Obama’s speech was very good. It was an address to all. Therefore it was also built masterfully. But the most striking side of it was that his decency and brilliance was harmonized with the text quite beautifully. Especially as he talked about Muslims’ contributions to the United States, Obama counted himself in as part of the Muslim community living in the United States and claimed his Muslim middle name, Hussein. And it was a sincere sign of his positive approach to the Islamic world.
We’ll digest his speech in Turkish Parliament and discuss for days his various statements. We’ll read the excerpts repeatedly.
His remarks during a joint press conference together with Turkish President Abdullah Gül had important clues about how to shape up Turkey’s future: a model partnershipÉ
Yes, we learned a new concept on Tuesday: "model partnership."
Obama talked about a "model partnership" between the United States and Turkey as he emphasized the importance of Turkey not only for the United States but also for the world.
Until today, over 20 years, the "strategic partnership" concept, which it was music to the ear, yet was not entertained deservedly in order to define Turkey-U.S. relations, perhaps for the first time is finding its true meaning with Obama. This will be a model or an exemplary partnership. In the presence of the U.S., Turkey will be perceived as one of the most important countries in the world and will be treated accordingly. So the United States and Turkey are building kind of a "company" together for cooperation and solidarity to resolve world issues.
We are at the beginning of a new period for all. If you ask me to describe Obama in three words as the president of the United States giving a start to this new term, I would say, "He is decent, sensitive and friendly."
28 Mart 2009
Do you think your piece will turn null and void?
This is not important. What is important is that President Gül’s breakthrough is clogged; steps to be taken for the solution of the Kurdish issue are blocked because the word "Kurdistan" is not a debate over semantics. It is directly about finding a political solution to the issue.
I previously gave the results in-depth. It is needless to repeat them here.
This is what I am interested in.
After saying, "I did not use such an expression," Gül clarified what actually he meant as follows:
"Inside Iraq there is a regional Kurdish administration in the north of Iraq, according to the Iraqi Constitution. This is what I said. I met their prime minister as well. This is normal.
Various debates occur on such issues. We are dealing with quite difficult matters. So we all should be very careful in the subjects especially as we make progress in struggles with terror, such meaningless and harmful discussions are unnecessary."
That’s fine, Mr. Gül, but don’t you encourage unnecessary discussions the minute you remarked, "I did not say it," although it is normal for you to talk about such matters?
We know that you uttered the expression. How do we know?
We know this through the notes Erdal Şafak of the Sabah daily, Mustafa Karaalioğlu of the Star daily and Murat Yetkin of the Radikal daily took in the plane on our way to Baghdad.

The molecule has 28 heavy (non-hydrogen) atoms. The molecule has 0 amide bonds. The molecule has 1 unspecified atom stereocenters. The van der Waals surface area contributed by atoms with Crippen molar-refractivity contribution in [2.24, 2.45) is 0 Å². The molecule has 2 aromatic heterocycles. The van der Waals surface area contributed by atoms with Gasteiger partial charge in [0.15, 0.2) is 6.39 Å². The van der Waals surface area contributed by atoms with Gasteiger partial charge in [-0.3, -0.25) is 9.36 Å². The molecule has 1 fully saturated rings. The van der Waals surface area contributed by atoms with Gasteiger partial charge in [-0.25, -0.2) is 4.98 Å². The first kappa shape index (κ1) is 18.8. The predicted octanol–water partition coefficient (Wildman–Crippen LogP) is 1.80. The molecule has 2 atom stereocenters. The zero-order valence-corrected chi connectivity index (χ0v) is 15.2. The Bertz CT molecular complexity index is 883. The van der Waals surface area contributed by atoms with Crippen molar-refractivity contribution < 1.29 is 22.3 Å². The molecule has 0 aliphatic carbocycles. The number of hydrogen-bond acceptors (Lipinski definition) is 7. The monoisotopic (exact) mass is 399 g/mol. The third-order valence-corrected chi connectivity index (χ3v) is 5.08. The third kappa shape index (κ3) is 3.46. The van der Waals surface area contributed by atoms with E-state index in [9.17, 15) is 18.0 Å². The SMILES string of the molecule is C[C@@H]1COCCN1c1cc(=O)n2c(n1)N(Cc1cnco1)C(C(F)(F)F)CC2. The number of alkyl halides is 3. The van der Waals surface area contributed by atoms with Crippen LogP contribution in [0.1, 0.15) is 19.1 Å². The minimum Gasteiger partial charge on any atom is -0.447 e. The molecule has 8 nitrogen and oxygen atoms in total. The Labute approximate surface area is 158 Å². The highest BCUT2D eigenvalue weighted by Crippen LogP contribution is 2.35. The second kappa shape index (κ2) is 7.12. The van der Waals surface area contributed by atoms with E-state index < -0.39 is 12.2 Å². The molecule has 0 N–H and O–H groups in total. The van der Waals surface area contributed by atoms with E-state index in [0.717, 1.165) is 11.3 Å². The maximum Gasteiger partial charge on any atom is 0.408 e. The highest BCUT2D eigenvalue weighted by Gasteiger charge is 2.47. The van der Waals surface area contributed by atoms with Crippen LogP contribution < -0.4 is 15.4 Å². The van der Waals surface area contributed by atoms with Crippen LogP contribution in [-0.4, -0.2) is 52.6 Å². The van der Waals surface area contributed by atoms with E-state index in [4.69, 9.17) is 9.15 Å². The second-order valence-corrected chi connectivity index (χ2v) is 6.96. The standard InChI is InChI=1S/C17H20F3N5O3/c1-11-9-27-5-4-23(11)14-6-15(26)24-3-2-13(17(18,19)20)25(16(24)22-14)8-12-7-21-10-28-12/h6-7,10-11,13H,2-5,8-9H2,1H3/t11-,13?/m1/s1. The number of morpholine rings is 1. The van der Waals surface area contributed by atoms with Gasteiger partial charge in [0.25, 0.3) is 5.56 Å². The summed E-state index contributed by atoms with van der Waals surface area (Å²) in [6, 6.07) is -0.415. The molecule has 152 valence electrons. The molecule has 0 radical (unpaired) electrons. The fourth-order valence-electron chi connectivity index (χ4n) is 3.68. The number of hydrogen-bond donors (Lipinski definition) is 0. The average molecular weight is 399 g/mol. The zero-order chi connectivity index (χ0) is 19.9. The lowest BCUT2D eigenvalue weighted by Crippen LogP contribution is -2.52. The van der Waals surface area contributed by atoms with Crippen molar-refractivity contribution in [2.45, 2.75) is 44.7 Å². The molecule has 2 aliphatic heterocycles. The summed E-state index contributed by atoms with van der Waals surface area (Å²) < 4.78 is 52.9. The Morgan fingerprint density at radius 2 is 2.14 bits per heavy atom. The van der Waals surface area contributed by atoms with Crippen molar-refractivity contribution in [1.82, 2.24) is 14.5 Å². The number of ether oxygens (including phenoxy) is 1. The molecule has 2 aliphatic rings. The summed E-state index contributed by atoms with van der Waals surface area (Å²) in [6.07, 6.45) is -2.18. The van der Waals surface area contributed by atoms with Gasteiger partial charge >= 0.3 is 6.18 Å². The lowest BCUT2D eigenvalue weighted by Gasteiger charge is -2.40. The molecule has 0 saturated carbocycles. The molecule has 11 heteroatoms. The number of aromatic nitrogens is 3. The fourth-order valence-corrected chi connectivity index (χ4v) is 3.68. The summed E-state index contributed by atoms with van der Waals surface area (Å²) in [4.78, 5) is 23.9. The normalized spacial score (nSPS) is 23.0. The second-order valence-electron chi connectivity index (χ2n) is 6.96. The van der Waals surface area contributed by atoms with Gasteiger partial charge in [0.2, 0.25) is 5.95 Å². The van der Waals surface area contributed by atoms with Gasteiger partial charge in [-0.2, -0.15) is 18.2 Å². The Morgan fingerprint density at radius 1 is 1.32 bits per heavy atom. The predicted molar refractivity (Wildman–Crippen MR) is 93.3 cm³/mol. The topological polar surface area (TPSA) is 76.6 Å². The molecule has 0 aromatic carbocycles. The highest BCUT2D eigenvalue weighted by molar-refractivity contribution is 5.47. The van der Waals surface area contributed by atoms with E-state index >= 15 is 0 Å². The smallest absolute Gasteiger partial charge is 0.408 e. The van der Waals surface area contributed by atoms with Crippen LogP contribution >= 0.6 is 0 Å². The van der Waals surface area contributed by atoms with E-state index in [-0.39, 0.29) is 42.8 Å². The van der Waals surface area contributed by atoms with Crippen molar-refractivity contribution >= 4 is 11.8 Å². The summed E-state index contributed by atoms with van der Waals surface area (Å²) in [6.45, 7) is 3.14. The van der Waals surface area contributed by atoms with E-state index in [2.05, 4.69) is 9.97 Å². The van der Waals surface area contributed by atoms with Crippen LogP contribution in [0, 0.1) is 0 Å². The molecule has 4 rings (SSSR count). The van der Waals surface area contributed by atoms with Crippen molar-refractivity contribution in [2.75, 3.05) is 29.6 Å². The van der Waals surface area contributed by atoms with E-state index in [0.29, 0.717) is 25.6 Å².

Then, does it mean that they are all wrong?
Besides, your remarks, "According to the Iraqi Constitution, inside Iraq there is a regional Kurdish administration in the north of Iraq. This is what I said," are incorrect.
Why? Because the "Kurdistan region" is uttered in the articles 4, 117 and 141 of the Iraqi constitution. In Article 141, the word "Kurdistan" is repeated three times and there is no expression of "a regional Kurdish administration in the north of Iraq" stated in the article. Only, the "regional Kurdish administration" is used in Article 141.
That is to say, if you want to say what you want to say by referring to the Iraqi constitution, the text reveals that you are talking about the "regional Kurdish administration."
In a country where Kurds couldn’t be called "Kurds" for years or where the word "Kurdistan" couldn’t be pronounced but people were satisfied to say "Kurds" only, you cannot refer to a regional administration as though you are talking about a municipality. So don’t you see that by acting so could in fact mean the continuation of sequestering the "difficult issues" into dissolution?
This is the heart of the matter. Therefore this is not a discussion of semantics or "unnecessary discussions."
If nothing else is required for the solution of the Kurdish issue, political "boldness" is certainly necessary. Without "political courage," without showing, or could not showing "political chivalry" to solve this deep multi-dimensional problem and to make any progress in this direction is almost impossible.
The reason is that solution of the Kurdish issue requires the generation of hard-to-digest results, ability to make compromises and the merit to come up with new ideas.
"Political will" only is not enough. "Sine quo none" requires political boldness.
To do all is difficult, quite difficult indeed, but once this is achieved a terrific "award" we all will have.
With the "national consensus" to spread over its influence to the entire region and even to the international community and with self-reconciliation of the Republic inside, Turkey will fly high.
For all these reasons, discussions over "Kurdistan" are necessary. This is not about the semantics at all. For the solution of the Kurdish issue, "political boldness" is vital.
19 Mart 2009